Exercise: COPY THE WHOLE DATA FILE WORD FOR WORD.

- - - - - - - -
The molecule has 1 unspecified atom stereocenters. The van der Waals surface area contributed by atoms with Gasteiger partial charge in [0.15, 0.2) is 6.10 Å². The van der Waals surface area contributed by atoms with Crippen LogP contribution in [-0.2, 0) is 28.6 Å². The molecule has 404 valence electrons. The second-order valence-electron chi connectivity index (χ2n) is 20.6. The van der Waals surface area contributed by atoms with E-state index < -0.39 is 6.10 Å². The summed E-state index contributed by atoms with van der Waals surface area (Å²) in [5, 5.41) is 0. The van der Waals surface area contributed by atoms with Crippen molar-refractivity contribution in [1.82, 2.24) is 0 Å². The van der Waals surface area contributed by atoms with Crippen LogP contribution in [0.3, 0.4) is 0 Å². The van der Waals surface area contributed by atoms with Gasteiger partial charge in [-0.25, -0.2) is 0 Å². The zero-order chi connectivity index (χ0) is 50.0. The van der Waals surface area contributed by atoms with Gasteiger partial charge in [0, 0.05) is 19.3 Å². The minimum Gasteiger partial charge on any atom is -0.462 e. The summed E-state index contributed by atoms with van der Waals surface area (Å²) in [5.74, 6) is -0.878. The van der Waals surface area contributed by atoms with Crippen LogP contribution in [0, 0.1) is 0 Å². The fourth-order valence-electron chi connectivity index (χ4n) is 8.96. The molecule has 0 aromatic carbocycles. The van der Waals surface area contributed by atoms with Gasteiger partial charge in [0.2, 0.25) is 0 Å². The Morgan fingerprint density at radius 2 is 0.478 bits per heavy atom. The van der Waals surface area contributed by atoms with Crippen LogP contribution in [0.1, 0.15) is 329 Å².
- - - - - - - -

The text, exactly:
The molecule has 1 unspecified atom stereocenters. The van der Waals surface area contributed by atoms with Gasteiger partial charge in [0.15, 0.2) is 6.10 Å². The van der Waals surface area contributed by atoms with Crippen LogP contribution in [-0.2, 0) is 28.6 Å². The molecule has 404 valence electrons. The second-order valence-electron chi connectivity index (χ2n) is 20.6. The van der Waals surface area contributed by atoms with E-state index < -0.39 is 6.10 Å². The summed E-state index contributed by atoms with van der Waals surface area (Å²) in [5, 5.41) is 0. The van der Waals surface area contributed by atoms with Crippen molar-refractivity contribution in [1.82, 2.24) is 0 Å². The van der Waals surface area contributed by atoms with Crippen LogP contribution in [0.3, 0.4) is 0 Å². The van der Waals surface area contributed by atoms with Gasteiger partial charge in [-0.25, -0.2) is 0 Å². The zero-order chi connectivity index (χ0) is 50.0. The van der Waals surface area contributed by atoms with Gasteiger partial charge in [0, 0.05) is 19.3 Å². The minimum Gasteiger partial charge on any atom is -0.462 e. The summed E-state index contributed by atoms with van der Waals surface area (Å²) in [5.74, 6) is -0.878. The van der Waals surface area contributed by atoms with Crippen LogP contribution in [0, 0.1) is 0 Å². The fourth-order valence-electron chi connectivity index (χ4n) is 8.96. The molecule has 0 aromatic carbocycles. The van der Waals surface area contributed by atoms with Gasteiger partial charge in [0.2, 0.25) is 0 Å². The Morgan fingerprint density at radius 2 is 0.478 bits per heavy atom. The van der Waals surface area contributed by atoms with Crippen LogP contribution in [0.1, 0.15) is 329 Å².